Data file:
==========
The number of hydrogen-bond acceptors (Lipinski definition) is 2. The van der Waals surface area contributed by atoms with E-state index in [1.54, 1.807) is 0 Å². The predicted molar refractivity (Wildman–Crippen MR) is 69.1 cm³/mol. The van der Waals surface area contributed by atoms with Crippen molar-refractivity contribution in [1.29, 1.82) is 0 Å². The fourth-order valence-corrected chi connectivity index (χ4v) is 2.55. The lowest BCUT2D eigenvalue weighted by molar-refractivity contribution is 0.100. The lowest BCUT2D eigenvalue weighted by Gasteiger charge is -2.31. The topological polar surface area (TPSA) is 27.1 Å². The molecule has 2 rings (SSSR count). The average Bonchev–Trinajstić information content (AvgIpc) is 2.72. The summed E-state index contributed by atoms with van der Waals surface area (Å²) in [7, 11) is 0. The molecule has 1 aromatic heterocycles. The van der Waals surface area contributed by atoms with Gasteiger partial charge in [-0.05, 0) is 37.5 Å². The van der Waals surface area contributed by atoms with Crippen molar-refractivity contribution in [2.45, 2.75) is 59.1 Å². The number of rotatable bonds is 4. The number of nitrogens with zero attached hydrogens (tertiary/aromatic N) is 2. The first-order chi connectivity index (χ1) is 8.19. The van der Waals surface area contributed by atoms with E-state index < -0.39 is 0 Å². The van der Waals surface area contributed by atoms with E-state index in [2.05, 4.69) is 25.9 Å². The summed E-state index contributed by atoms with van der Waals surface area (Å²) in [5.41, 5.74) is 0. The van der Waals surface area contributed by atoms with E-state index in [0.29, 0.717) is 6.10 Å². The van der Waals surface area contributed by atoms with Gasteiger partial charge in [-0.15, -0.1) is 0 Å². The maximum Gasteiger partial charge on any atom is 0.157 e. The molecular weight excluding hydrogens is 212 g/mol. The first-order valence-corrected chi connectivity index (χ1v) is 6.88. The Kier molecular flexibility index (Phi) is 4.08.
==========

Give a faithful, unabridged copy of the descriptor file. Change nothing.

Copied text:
The number of hydrogen-bond acceptors (Lipinski definition) is 2. The van der Waals surface area contributed by atoms with E-state index in [1.54, 1.807) is 0 Å². The predicted molar refractivity (Wildman–Crippen MR) is 69.1 cm³/mol. The van der Waals surface area contributed by atoms with Crippen molar-refractivity contribution in [1.29, 1.82) is 0 Å². The fourth-order valence-corrected chi connectivity index (χ4v) is 2.55. The lowest BCUT2D eigenvalue weighted by molar-refractivity contribution is 0.100. The lowest BCUT2D eigenvalue weighted by Gasteiger charge is -2.31. The topological polar surface area (TPSA) is 27.1 Å². The molecule has 2 rings (SSSR count). The average Bonchev–Trinajstić information content (AvgIpc) is 2.72. The summed E-state index contributed by atoms with van der Waals surface area (Å²) in [7, 11) is 0. The molecule has 1 aromatic heterocycles. The van der Waals surface area contributed by atoms with Gasteiger partial charge in [-0.05, 0) is 37.5 Å². The van der Waals surface area contributed by atoms with Crippen molar-refractivity contribution in [2.45, 2.75) is 59.1 Å². The number of rotatable bonds is 4. The number of nitrogens with zero attached hydrogens (tertiary/aromatic N) is 2. The first-order chi connectivity index (χ1) is 8.19. The van der Waals surface area contributed by atoms with E-state index < -0.39 is 0 Å². The van der Waals surface area contributed by atoms with E-state index in [2.05, 4.69) is 25.9 Å². The summed E-state index contributed by atoms with van der Waals surface area (Å²) in [5.41, 5.74) is 0. The van der Waals surface area contributed by atoms with E-state index in [0.29, 0.717) is 6.10 Å². The van der Waals surface area contributed by atoms with Gasteiger partial charge in [-0.15, -0.1) is 0 Å². The maximum Gasteiger partial charge on any atom is 0.157 e. The molecular weight excluding hydrogens is 212 g/mol. The first-order valence-corrected chi connectivity index (χ1v) is 6.88. The Kier molecular flexibility index (Phi) is 4.08.